Jump to content

What kind of fluids for 1951 Cadillac 331 V8?


polonus
 Share

Recommended Posts

I recently bought 1951 Cadillac Series 62 with 331 V8 and Hydramatic transmition.  I am going to run this car on no ethanol gasoline, however I am not sure about other fluids.

 

1. What kind of antifreeze should I use?

 

2. What about oil? Is synthetic OK? Any additives?

 

3. What kind of brake fluid?

 

4. Should I add lead substitute into gas?

 

5. What is in that Hydramatic AT?

 

Thanks for any help.

Link to comment
Share on other sites

1.  The "green" or inorganic additive type, NOT the extended duty types (usually red in color) which are intended primarily for aluminum blocks and radiators.

2.  Collector cars usually don't see 10,000 miles a year and thus should have their oil changed annually regardless of mileage; thus synthetics offer little if any advantage.  Depending on the temperatures where you live and will be driving, a major brand 10-30 or 10-40 would be a good choice.  "Snake Oils" are usually just that and if you're buying an oil that contains ZDDP, DO NOT add more.

3.  Depends what's in the system now; if converted to silicone type, you must stick with it, ditto if conventional DOT 3 or DOT 4.  They are NOT mutually compatible and a changeover from one type to the other requires a complete system flush and replacement of all the rubber components.

4.  Not needed.

5.  Don't know what's in it now, I'd change it and the filter and refill with Dexron ATF.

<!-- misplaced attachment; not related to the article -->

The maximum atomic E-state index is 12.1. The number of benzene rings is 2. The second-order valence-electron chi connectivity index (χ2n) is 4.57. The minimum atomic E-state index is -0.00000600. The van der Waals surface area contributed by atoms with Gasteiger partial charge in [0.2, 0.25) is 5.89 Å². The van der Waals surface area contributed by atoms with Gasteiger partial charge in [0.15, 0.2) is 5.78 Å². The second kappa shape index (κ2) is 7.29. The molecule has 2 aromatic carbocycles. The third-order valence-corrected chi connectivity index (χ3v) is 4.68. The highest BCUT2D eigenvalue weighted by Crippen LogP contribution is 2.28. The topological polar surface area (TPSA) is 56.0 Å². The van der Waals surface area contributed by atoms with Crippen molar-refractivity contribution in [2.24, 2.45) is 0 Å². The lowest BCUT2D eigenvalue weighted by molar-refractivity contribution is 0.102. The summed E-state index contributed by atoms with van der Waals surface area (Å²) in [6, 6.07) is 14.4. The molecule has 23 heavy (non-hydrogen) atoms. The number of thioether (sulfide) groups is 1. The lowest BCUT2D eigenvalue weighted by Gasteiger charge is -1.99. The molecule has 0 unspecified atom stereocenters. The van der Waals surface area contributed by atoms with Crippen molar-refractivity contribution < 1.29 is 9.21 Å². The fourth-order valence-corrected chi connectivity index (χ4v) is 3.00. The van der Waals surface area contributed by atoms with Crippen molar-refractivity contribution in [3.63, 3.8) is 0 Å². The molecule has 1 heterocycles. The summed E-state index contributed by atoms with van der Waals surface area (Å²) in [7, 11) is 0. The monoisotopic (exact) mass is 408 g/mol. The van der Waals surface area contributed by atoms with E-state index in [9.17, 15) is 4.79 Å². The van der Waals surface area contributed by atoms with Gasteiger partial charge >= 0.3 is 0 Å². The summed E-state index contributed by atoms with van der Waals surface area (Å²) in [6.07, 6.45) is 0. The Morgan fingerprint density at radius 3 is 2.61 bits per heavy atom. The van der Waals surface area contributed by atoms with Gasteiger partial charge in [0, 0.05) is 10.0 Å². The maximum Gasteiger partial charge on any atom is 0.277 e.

Link to comment
Share on other sites

I recently bought 1951 Cadillac Series 62 with 331 V8 and Hydramatic transmition.  I am going to run this car on no ethanol gasoline, however I am not sure about other fluids.

 

1. What kind of antifreeze should I use?  --  Many opinions here, others will hopefully respond

 

2. What about oil? Is synthetic OK? Any additives?  --   If the car has been Well-Maintained, then use the same grade as specified originally, but I use Shell Rotella 15W-40 because of the extras. You should be able to use synthetics, but initially you may want to use conventional, and do frequent changes until you are satisfied with oil cleanliness. 

 

3. What kind of brake fluid?  --  DOT-4 mixes well with the DOT-3 which is probably in your system neow, but it may be a good idea to have an experienced friend help you flush and bleed the system first.

 

4. Should I add lead substitute into gas?   --  YES!  - I use Alemite CD-2 Lead Substitute, but there are many brands available. For its era, this was a high-compression engine, so while it may not be critical, in my opinion, it cannot hurt !

 

5. What is in that Hydramatic AT?  --  Not sure what you are asking here, but as far as transmission fluid, Type-A is not generally available so use the modern equivalent which is Dexron-Mercon in one of the newer types. 

 

Thanks for any help.

post-97723-0-39414700-1431956068_thumb.j

post-97723-0-15843300-1431956113_thumb.j

Link to comment
Share on other sites

 

4. Should I add lead substitute into gas?   --  YES!  - I use Alemite CD-2 Lead Substitute, but there are many brands available. For its era, this was a high-compression engine, so while it may not be critical, in my opinion, it cannot hurt !...

Thanks for any help.

 

 

 

This year did not have high compression. It only has about 7.5 to 1 compression ratio and will run fine without any additives.

Edited by Bleach (see edit history)
Link to comment
Share on other sites

  • 3 months later...

10W30 oil was introduced about the same time your car was built. It was meant specifically for your car and ones like it with the new OHV V8 and hydraulic lifters. Any good brand will work. The latest formulas have less zinc so some people prefer diesel rated oil which has zinc.

 

No need for any special gas additives. Your engine will run fine on the lowest octane regular. Some like to add a little Redex, Marvel Mystery OIl or your favorite upper cylinder oil to baby the rings and valves. But it is not strictly necessary.